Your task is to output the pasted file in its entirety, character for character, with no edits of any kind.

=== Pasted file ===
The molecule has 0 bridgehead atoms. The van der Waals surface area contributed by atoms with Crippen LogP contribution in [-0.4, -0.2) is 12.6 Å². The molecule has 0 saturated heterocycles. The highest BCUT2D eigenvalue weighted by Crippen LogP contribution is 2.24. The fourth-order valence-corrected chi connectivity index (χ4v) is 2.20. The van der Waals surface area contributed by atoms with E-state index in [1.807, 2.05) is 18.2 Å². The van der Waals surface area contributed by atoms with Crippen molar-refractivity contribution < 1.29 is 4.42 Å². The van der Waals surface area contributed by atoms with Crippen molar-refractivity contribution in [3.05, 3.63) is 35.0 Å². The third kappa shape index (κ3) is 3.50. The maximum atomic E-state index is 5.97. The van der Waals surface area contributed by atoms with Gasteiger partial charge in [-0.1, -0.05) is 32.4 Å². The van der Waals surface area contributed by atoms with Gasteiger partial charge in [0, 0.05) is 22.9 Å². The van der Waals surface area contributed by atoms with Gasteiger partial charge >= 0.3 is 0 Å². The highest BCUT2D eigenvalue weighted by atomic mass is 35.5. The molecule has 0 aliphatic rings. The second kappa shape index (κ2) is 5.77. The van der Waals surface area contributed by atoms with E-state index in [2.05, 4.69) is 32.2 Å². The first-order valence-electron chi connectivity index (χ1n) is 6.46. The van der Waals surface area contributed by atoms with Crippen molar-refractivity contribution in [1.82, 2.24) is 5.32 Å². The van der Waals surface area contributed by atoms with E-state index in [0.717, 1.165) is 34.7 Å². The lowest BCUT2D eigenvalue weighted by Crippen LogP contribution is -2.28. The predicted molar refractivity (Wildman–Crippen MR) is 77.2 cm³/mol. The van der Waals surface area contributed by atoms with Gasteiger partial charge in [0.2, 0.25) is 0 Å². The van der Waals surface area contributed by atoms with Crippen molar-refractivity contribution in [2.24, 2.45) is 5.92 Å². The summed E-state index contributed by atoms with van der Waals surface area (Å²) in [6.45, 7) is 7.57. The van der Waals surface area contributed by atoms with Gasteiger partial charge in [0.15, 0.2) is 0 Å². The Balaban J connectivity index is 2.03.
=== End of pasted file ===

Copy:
The molecule has 0 bridgehead atoms. The van der Waals surface area contributed by atoms with Crippen LogP contribution in [-0.4, -0.2) is 12.6 Å². The molecule has 0 saturated heterocycles. The highest BCUT2D eigenvalue weighted by Crippen LogP contribution is 2.24. The fourth-order valence-corrected chi connectivity index (χ4v) is 2.20. The van der Waals surface area contributed by atoms with E-state index in [1.807, 2.05) is 18.2 Å². The van der Waals surface area contributed by atoms with Crippen molar-refractivity contribution < 1.29 is 4.42 Å². The van der Waals surface area contributed by atoms with Crippen molar-refractivity contribution in [3.05, 3.63) is 35.0 Å². The third kappa shape index (κ3) is 3.50. The maximum atomic E-state index is 5.97. The van der Waals surface area contributed by atoms with Gasteiger partial charge in [-0.1, -0.05) is 32.4 Å². The van der Waals surface area contributed by atoms with Gasteiger partial charge in [0, 0.05) is 22.9 Å². The van der Waals surface area contributed by atoms with Gasteiger partial charge >= 0.3 is 0 Å². The highest BCUT2D eigenvalue weighted by atomic mass is 35.5. The molecule has 0 aliphatic rings. The second kappa shape index (κ2) is 5.77. The van der Waals surface area contributed by atoms with E-state index in [2.05, 4.69) is 32.2 Å². The first-order valence-electron chi connectivity index (χ1n) is 6.46. The van der Waals surface area contributed by atoms with Crippen molar-refractivity contribution in [1.82, 2.24) is 5.32 Å². The van der Waals surface area contributed by atoms with E-state index in [0.717, 1.165) is 34.7 Å². The lowest BCUT2D eigenvalue weighted by Crippen LogP contribution is -2.28. The predicted molar refractivity (Wildman–Crippen MR) is 77.2 cm³/mol. The van der Waals surface area contributed by atoms with Gasteiger partial charge in [0.2, 0.25) is 0 Å². The van der Waals surface area contributed by atoms with Crippen molar-refractivity contribution in [2.24, 2.45) is 5.92 Å². The summed E-state index contributed by atoms with van der Waals surface area (Å²) in [6.45, 7) is 7.57. The van der Waals surface area contributed by atoms with Gasteiger partial charge in [0.15, 0.2) is 0 Å². The Balaban J connectivity index is 2.03.